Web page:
Is Deaf University President Not 'Deaf Enough'?

ByABC News
May 10, 2006, 5:59 PM

May 10, 2006 — -- Their protests don't sound like those on any other college campus, because many students at Gallaudet University, the nation's preeminent college for deaf and hearing-disabled students, have trouble speaking. But their message is nonetheless loud and clear: They oppose the board of trustees' unanimous selection for a new university president, the current provost Jane Fernandes.

Students and faculty opposing Fernandes cite many reasons for their opposition -- a belief that not enough nonwhite candidates were seriously considered and Fernandes' management style among them. But also lurking beneath the surface are questions about what it means to be deaf.

"We need a leader who we can look up to. A leader who is one of us," said student Leah Katz-Hernandez, signing through an interpreter.

The debates have gotten so heated on this leafy college campus tucked into northeast Washington, D.C., that last night, citing "aggressive threats" against her, the chairwoman of the board of trustees, Celia May Baldwin, resigned.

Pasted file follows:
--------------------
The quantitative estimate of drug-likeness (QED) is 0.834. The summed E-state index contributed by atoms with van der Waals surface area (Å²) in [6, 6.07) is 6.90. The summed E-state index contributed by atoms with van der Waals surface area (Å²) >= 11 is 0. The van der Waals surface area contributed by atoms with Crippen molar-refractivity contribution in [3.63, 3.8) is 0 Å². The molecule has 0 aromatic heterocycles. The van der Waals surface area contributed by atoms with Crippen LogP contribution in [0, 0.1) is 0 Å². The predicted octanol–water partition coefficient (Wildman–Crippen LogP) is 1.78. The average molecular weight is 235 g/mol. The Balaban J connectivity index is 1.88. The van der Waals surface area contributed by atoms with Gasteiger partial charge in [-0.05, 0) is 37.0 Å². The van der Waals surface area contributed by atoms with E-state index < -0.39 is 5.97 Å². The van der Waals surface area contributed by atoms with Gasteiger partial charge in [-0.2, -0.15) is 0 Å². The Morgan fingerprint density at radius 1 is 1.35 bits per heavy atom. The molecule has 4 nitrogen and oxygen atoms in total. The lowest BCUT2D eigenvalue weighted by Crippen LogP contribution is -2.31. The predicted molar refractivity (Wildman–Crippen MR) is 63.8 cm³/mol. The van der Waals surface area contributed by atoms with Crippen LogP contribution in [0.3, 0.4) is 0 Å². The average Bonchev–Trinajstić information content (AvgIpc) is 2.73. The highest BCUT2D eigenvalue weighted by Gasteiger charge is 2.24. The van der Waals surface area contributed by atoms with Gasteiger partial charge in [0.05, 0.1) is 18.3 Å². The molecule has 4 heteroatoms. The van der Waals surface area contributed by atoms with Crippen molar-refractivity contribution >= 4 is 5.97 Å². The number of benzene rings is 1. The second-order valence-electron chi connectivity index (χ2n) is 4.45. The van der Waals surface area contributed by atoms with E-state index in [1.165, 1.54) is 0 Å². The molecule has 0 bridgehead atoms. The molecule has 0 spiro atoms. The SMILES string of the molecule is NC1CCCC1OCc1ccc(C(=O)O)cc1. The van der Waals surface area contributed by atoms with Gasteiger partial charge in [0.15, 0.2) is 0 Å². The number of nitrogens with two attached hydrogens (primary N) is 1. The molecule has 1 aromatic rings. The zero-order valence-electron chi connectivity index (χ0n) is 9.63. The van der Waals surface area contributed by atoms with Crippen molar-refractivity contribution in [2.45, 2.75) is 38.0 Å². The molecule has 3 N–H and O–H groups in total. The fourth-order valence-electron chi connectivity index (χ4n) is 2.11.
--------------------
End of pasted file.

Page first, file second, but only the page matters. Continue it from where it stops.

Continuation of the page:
Fernandes, who is hearing impaired, is able to speak and didn't learn sign language until the age of 23. She did not attend Gallaudet, and earned a Ph.D. in comparative literature from the University of Iowa. She also has a husband and children who have no hearing problems.

On this campus, where debates focus on whether there are enough college employees who are deaf or whether sign language is emphasized enough over reading lips, Fernandes says some do not consider her to be "deaf enough. "

"There does remain a core group that I consider more like absolutists who want a 100 percent deaf world," Fernandes said. "They are an important part of Gallaudet University -- they will always be an important part of this university."

The outgoing president supports her, but acknowledges the debate at hand. "People do think that it's better if your whole family is deaf and if everyone signs only," instead of learning to read lips, said I. King Jordan.

Approximately 28 million Americans are seriously hearing-impaired, but less than a million are estimated to know American Sign Language. That's a dynamic that's completely flipped at Gallaudet, a sign-language-friendly safe haven for many students who have felt isolated and discriminated against in the "hearing" world.